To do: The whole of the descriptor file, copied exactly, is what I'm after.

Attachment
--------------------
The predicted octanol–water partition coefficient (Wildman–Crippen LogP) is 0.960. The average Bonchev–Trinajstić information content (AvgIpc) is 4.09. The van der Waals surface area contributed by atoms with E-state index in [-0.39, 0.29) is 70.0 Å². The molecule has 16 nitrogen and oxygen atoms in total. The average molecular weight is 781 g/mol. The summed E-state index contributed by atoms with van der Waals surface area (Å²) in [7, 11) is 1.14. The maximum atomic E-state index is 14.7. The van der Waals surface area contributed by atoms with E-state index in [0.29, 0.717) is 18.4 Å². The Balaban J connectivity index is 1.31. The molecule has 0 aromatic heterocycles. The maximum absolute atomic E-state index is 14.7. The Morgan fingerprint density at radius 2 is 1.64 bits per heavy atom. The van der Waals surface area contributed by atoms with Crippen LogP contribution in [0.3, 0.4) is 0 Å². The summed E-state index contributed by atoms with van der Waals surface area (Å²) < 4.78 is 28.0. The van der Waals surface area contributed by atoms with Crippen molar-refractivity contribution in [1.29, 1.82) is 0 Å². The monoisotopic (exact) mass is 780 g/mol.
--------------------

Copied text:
The predicted octanol–water partition coefficient (Wildman–Crippen LogP) is 0.960. The average Bonchev–Trinajstić information content (AvgIpc) is 4.09. The van der Waals surface area contributed by atoms with E-state index in [-0.39, 0.29) is 70.0 Å². The molecule has 16 nitrogen and oxygen atoms in total. The average molecular weight is 781 g/mol. The summed E-state index contributed by atoms with van der Waals surface area (Å²) in [7, 11) is 1.14. The maximum atomic E-state index is 14.7. The van der Waals surface area contributed by atoms with E-state index in [0.29, 0.717) is 18.4 Å². The Balaban J connectivity index is 1.31. The molecule has 0 aromatic heterocycles. The maximum absolute atomic E-state index is 14.7. The Morgan fingerprint density at radius 2 is 1.64 bits per heavy atom. The van der Waals surface area contributed by atoms with Crippen LogP contribution in [0.3, 0.4) is 0 Å². The summed E-state index contributed by atoms with van der Waals surface area (Å²) < 4.78 is 28.0. The van der Waals surface area contributed by atoms with Crippen molar-refractivity contribution in [1.29, 1.82) is 0 Å². The monoisotopic (exact) mass is 780 g/mol.